News / Europe

Turkey to France: Block Genocide Bill, or Else

Turkey's Prime Minister Tayyip Erdogan addresses members of parliament, Ankara, Oct. 11, 2011.
Turkey's Prime Minister Tayyip Erdogan addresses members of parliament, Ankara, Oct. 11, 2011.
TEXT SIZE - +
Dorian Jones

Ankara is continuing to ratchet up tensions with Paris over a proposed French law to criminalize denial of claims that Turkey's mass killings of Armenians before and during World War I constitute genocide.

Ankara, which rejects the charge of genocide and argues the widespread killings of its Armenian minority occurred during civil strife in which many Turks died as well, dispatched a high-level delegation of parliamentarians in a last-minute bid to lobby against the proposed law.

Historians say up to 1.5 million Armenians were killed during the collapse of the Ottoman Empire in World War I, and several countries recognize the killings as genocide. Under the proposed French legislation, denying the genocide would be punishable by up to one year in prison along with a $58,000 fine.

On Saturday, Turkish Prime Minister Recep Tayyip Erdogan launched a stinging attack on France, saying that no historian or politician can see genocide in Turkish history, and that those who do want to see genocide should turn around and look at their own "dirty and bloody history."

Relations between Turkey and France are already tense in connection with French President Nicolas Sarkozy's strong opposition to Ankara's bid to join the European Union. Erdogan last week reportedly sent a letter to Sarkozy warning of dire consequences if the legislation passes.

Diplomatic correspondent Semih Idiz of the Turkish newspaper Milliyet warns such threats should be taken seriously.

"I think it is serious, I think that the government will make a big issue out of this - [it] is not one that they can afford to let go by," he says. "In terms of public opinion, this is one of [the] most [touchy] of issues for Turks, and you cannot just take it lightly."

Opposition to the genocide claim is one of the few issues that unite Turkey's normally polarized main political parties.

The main opposition People's Republican Party is due to send its own deputies to Paris to lobby against the controversial legislation, and the leader of the National Action party, Devlet Bahceli, strongly backs Erdogan's tough stance against Paris.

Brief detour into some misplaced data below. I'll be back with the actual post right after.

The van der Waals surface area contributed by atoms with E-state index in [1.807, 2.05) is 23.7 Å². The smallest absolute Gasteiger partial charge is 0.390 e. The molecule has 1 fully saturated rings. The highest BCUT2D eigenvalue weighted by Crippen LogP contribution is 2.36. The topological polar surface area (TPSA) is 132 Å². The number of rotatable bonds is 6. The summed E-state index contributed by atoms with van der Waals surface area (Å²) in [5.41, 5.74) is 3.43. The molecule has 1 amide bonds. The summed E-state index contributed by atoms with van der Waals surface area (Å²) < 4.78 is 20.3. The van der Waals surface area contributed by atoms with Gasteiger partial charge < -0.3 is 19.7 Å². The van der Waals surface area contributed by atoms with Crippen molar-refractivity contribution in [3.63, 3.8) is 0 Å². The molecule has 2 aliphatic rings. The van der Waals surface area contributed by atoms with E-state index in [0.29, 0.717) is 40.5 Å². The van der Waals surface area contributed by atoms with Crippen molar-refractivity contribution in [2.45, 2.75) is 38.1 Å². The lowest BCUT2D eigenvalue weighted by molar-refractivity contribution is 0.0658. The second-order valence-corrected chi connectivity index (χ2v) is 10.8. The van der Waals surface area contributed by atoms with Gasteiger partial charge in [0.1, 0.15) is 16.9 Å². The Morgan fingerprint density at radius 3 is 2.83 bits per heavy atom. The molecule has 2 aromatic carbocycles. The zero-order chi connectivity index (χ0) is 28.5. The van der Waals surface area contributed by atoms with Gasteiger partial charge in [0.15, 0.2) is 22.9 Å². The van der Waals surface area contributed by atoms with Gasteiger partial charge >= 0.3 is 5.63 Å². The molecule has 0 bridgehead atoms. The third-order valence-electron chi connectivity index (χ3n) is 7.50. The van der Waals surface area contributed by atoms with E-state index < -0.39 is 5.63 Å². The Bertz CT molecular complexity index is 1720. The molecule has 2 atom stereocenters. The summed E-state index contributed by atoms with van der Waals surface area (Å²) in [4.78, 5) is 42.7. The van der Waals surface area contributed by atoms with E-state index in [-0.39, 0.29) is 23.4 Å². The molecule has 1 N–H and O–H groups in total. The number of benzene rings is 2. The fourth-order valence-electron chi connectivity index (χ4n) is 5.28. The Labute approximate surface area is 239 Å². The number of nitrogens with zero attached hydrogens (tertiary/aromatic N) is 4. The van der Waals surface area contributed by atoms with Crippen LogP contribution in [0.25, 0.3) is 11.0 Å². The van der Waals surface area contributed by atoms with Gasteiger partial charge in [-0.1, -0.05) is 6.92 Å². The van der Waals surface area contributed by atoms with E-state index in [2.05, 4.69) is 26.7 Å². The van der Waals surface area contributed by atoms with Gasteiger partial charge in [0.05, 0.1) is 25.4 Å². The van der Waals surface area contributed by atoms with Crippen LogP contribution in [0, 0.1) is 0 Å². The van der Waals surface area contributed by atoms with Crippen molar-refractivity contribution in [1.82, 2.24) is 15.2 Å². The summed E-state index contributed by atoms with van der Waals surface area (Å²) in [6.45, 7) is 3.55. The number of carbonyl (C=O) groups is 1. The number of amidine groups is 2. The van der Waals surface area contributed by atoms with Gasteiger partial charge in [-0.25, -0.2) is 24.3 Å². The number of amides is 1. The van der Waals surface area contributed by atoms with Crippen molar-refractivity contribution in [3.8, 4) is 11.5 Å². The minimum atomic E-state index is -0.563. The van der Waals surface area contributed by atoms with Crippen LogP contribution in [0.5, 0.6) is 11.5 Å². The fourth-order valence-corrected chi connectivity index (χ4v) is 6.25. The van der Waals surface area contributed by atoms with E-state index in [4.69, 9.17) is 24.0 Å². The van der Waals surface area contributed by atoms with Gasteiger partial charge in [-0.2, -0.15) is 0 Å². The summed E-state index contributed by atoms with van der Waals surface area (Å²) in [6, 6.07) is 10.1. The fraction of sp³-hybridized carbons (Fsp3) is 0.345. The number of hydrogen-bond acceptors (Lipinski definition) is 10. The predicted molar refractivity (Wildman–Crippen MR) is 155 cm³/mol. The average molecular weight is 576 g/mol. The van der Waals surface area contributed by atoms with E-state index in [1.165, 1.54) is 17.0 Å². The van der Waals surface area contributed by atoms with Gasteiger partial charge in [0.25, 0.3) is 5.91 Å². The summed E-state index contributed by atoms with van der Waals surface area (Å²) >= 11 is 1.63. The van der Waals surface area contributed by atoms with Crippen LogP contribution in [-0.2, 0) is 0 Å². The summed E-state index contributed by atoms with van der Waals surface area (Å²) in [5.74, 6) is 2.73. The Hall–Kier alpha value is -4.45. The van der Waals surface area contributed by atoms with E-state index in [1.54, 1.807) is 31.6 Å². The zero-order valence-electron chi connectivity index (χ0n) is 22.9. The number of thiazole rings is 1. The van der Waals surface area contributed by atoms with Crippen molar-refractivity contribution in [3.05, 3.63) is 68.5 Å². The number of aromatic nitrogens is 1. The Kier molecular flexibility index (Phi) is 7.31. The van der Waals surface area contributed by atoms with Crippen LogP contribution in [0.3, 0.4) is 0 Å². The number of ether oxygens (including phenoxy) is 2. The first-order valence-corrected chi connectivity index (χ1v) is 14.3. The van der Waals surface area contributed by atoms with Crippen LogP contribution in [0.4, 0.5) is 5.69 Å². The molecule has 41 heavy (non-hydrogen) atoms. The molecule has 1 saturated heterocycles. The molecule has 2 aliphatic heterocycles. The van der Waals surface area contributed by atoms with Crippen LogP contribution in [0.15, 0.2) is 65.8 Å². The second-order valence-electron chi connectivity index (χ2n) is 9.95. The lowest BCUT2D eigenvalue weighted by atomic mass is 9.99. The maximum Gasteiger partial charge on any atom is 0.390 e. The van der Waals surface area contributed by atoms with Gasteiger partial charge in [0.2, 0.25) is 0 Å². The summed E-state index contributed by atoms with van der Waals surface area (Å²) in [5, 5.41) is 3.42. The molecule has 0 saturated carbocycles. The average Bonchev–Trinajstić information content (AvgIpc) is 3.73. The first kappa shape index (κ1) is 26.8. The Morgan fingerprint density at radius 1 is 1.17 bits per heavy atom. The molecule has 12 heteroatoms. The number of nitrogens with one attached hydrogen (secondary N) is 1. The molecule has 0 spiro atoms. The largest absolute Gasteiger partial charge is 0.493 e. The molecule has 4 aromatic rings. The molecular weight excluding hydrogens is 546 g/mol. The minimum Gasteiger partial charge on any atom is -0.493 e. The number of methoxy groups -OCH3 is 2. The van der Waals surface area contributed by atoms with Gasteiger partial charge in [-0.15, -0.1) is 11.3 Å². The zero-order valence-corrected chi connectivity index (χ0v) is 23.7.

With such cross-party support, the potential repercussions to French-Turkish relations are expected to be severe. Turkish officials have said their ambassador to France, Tahsin Burcuoglu, will be recalled if the French parliament passes the legislation.

International relations expert Soli Ozel of Kadir Has University warns that will be just the beginning.

"[They could] ban the French companies from all economic bidding," he says. "For the future, [they will] not give the French companies the light of day. And wherever they can block France, they will try to so."

Last week, Turkish Foreign Minister Ahmet Davutoglu summoned representatives of leading French companies to explain what is at stake for them. With Turkish exchange accounting for 2.5 percent of France's annual international trade, observers say such threats will have a limited effect. But the repercussions of a deepening dispute threaten to extend beyond France to the whole European Union.

"I think there is this negative potential, based on good information the Turkish foreign minister met with EU ambassadors and lashed out at them over this issue," says Idiz.

Foreign Minister Davutoglu has warned the European Union it has a responsibility to protect freedom of speech.

The ongoing crisis in Syria may also be affected. Despite strained relations, Paris and Ankara have found common ground in their opposition to Damascus' ongoing crackdown on dissent.

But the head of the Turkish Parliament's Foreign Affairs Committee, Volkan Bozkir, warned in Paris that bilateral cooperation in the region would be significantly harmed if the legislation was passed.

You May Like

Abuja Blast Impacts Lives, Livelihoods

Officials say they are looking at ways to help bombing victims and boosting security More

Cambodia Technology Adviser Criticizes Cybercrime Draft Law